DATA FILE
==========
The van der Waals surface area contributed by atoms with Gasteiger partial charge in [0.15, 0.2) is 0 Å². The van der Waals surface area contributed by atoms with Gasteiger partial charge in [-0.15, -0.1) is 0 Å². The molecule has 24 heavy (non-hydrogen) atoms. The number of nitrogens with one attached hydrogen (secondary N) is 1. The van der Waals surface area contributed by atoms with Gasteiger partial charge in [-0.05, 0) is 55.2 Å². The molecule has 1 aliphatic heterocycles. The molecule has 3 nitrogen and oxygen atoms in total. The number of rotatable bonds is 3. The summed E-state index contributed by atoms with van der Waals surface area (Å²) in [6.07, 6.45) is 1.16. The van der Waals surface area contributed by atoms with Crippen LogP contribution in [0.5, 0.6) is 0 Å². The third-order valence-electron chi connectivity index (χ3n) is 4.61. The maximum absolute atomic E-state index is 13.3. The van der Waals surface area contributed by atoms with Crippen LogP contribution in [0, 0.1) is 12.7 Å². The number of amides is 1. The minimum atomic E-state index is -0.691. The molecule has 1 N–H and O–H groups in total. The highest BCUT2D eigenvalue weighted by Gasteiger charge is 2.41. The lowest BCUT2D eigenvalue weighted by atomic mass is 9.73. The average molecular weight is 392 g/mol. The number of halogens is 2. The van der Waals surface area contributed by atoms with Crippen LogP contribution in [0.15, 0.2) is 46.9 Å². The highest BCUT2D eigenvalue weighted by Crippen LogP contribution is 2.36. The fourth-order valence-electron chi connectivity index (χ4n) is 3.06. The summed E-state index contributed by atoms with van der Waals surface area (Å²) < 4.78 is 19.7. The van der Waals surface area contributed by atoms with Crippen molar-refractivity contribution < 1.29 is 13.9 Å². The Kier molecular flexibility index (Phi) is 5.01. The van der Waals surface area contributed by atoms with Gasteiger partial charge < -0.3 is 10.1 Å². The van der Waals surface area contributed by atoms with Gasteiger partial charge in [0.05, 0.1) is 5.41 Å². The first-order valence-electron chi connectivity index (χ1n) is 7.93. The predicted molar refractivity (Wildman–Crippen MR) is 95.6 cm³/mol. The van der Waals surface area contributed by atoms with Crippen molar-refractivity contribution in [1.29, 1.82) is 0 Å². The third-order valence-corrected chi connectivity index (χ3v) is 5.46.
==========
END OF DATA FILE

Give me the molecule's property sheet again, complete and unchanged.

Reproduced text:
The van der Waals surface area contributed by atoms with Gasteiger partial charge in [0.15, 0.2) is 0 Å². The van der Waals surface area contributed by atoms with Gasteiger partial charge in [-0.15, -0.1) is 0 Å². The molecule has 24 heavy (non-hydrogen) atoms. The number of nitrogens with one attached hydrogen (secondary N) is 1. The van der Waals surface area contributed by atoms with Gasteiger partial charge in [-0.05, 0) is 55.2 Å². The molecule has 1 aliphatic heterocycles. The molecule has 3 nitrogen and oxygen atoms in total. The number of rotatable bonds is 3. The summed E-state index contributed by atoms with van der Waals surface area (Å²) in [6.07, 6.45) is 1.16. The van der Waals surface area contributed by atoms with Crippen LogP contribution in [0.5, 0.6) is 0 Å². The third-order valence-electron chi connectivity index (χ3n) is 4.61. The maximum absolute atomic E-state index is 13.3. The van der Waals surface area contributed by atoms with Crippen LogP contribution in [0, 0.1) is 12.7 Å². The number of amides is 1. The minimum atomic E-state index is -0.691. The molecule has 1 N–H and O–H groups in total. The highest BCUT2D eigenvalue weighted by Gasteiger charge is 2.41. The lowest BCUT2D eigenvalue weighted by atomic mass is 9.73. The average molecular weight is 392 g/mol. The number of halogens is 2. The van der Waals surface area contributed by atoms with Crippen LogP contribution in [0.15, 0.2) is 46.9 Å². The highest BCUT2D eigenvalue weighted by Crippen LogP contribution is 2.36. The fourth-order valence-electron chi connectivity index (χ4n) is 3.06. The summed E-state index contributed by atoms with van der Waals surface area (Å²) < 4.78 is 19.7. The van der Waals surface area contributed by atoms with Crippen molar-refractivity contribution < 1.29 is 13.9 Å². The Kier molecular flexibility index (Phi) is 5.01. The van der Waals surface area contributed by atoms with Gasteiger partial charge < -0.3 is 10.1 Å². The van der Waals surface area contributed by atoms with Gasteiger partial charge in [0.05, 0.1) is 5.41 Å². The first-order valence-electron chi connectivity index (χ1n) is 7.93. The predicted molar refractivity (Wildman–Crippen MR) is 95.6 cm³/mol. The van der Waals surface area contributed by atoms with Crippen molar-refractivity contribution in [1.29, 1.82) is 0 Å². The third-order valence-corrected chi connectivity index (χ3v) is 5.46.